the gravel deposits that they create are already prepared for later
spawning species such as steelhead, coho and trout.
Spring Chinook dunes in the Salmon River
trap smaller gravel along the edge of the river. In the spring this
gravel is actively sought out by spawning pairs of winter steelhead. In
the lower Sandy River steelhead spawn in the leading top edge of fall
Chinook dunes. The hydraulics created by the dune also keeps their eggs
free from slit.
the Chinook redd is designed to allow water to flow through it, there
are a lot of holes between the rocks which have built it. These holes
are prime habitat for many species of insects such as mayflies, stone
flies and caddis. Chinook spawning areas are very rich in insect life.
Leaches and sculpins are also very prominent in Chinook redds. These
organisms are food for various sizes of larger fish.
records of hatchery egg takes show that the size of returning adult
Chinooks has changed very little over the years. Sandy River basin adult
Chinooks average fourteen to twenty five pounds, with some specimens up
to forty pounds. The average steelhead is seven to eleven pounds. The
average coho is five to eight pounds.
are the largest salmonids that spawn in our watershed. Their larger size
means that they can exploit larger gravel than smaller fish. Big
Chinooks are powerful enough to move grapefruit size rocks around. This
is a different part of the streambed than is utilized by steelhead,
which prefer golf ball size gravel. Resident trout are only large enough
to move marble size stones.
spawn during the lowest flows of the season. This means that they
utilize the center of the streambed. Their fry tend to stay in the
middle, deeper parts of the river. They don't compete for food or space
with other species, which spawn later in the season when river flows are
trout and coho spawn in small tributaries or along the margins of
rivers. Often they spawn in places, which didn't have enough water when
the Chinooks were spawning. Each specie is designed to exploit a
different size of gravel and therefore has different spawning habitat
requirements. Their fry are also genetically designed to exploit this
environment. They usually rear close to the redd through early
development. In this way the fry of different species tend to remain
separated through infancy and don't compete with each other.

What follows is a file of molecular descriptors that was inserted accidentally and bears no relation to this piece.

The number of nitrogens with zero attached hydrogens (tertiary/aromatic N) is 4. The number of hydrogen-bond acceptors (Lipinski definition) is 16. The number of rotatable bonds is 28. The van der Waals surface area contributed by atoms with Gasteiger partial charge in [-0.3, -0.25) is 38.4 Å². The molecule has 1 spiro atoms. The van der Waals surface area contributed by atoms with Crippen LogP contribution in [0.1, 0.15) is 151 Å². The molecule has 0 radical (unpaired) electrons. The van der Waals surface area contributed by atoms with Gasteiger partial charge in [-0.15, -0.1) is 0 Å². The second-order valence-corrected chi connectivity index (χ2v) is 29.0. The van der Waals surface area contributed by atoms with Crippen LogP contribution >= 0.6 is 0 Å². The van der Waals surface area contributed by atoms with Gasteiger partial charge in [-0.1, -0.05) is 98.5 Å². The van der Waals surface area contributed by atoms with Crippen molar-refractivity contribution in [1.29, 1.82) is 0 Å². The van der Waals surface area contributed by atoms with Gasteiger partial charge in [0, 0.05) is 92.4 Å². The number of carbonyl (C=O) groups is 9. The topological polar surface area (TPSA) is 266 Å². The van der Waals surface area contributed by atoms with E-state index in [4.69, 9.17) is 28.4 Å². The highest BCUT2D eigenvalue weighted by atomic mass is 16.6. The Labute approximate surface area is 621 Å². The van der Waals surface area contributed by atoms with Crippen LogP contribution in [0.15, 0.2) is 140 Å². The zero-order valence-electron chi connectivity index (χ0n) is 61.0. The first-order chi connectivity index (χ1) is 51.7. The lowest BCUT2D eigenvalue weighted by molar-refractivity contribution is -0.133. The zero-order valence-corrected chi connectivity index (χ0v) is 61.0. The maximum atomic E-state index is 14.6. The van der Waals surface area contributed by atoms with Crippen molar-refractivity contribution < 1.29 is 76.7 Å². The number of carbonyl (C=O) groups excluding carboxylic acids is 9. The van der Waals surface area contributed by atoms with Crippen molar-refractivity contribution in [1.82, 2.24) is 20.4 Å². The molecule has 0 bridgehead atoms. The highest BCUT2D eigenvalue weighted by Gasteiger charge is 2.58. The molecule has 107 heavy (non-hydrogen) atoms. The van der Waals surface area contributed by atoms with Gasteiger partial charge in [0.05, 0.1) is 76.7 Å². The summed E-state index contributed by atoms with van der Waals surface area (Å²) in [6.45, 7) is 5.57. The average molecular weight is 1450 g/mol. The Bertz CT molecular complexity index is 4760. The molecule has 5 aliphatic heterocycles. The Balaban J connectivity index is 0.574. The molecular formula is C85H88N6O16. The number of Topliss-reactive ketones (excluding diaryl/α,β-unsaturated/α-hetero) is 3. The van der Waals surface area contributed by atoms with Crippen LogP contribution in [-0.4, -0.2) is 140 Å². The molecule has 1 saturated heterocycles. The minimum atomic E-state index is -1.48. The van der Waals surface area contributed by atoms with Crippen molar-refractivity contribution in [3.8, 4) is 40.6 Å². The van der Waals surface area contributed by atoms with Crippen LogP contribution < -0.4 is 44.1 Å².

trout and steelhead get larger they require more individual space. As
they grow they seek deeper and deeper water. Older fish will often find
holds in the middle of the river. Some of the best holding water is in
the drop-off behind a series of Chinook redds. These areas are often
very rich in insect life. Here there is depth for cover and soft flows
which make living secure and easy. This is also the prime area for
intercepting emerging Chinook fry. Trout and juvenile steelhead migrate
to these areas and there is often enough food and space to support large
numbers. The larger fish rigorously defend the prime spots. Smaller fish
patrol the margins.
Chinooks are big strong fish that are a challenge to catch and are good to eat. But, the importance of healthy Chinook runs go beyond just being grist for the human mill. They are an indicator specie for the health of entire watersheds. To Top
There is a WIDE Selection of Spey Rods in stock at:
#9 = $700
SAGE 9150-4 15' #9 = $725
ST. CROIX 14010 14' #9/10 = $240
ST. CROIX 15011 15' #10/11 = $260
REDINGTON RF1308/9 13' #8/9 = $250
ARC 1308/3 13' #8 = $685
SCOTT ARC 1409/4 14' #9 = $745
SCOTT ARC 1509/4 15' #9 = $745
SCOTT SAS 1409/3 14' #9 = $420
REDINGTON RF1409/10 14' #9/10 = $250
got the widest selection of spey lines too!
A full selection of large and standard arbor spey reels by: Abel, Bauer, Ross, Lamson, Teton, Redington, Scientific Anglers & Tibor.
Private four hour spey casting class = $150. By appointment. Rod/Reel Outfit provided.
*** The Universal Minnow
HOOK: Mustad 34011 or TMC 777sp, #1/0 - #6
|THREAD: white 3/0 Uni|
|BODY: pearl Lite-bright|
|BACK: rabbit Zonker strip in white, yellow, pink,|
|chartreuse, blue black, olive, gray.|
|This is a very simple, thus expendable bait fish fly. It ties quick. This pattern is also very good when tied on a 1 1/2" plastic tube. Flies tied like this have accounted for most fresh and saltwater species of game fish. To Top|
|If you would like to read a detailed Deschutes River Fishing Report, click here.|
Fly Rod Test Drive - Sage 1090-5 RPLXi
* Sandy River Fishery Information Bank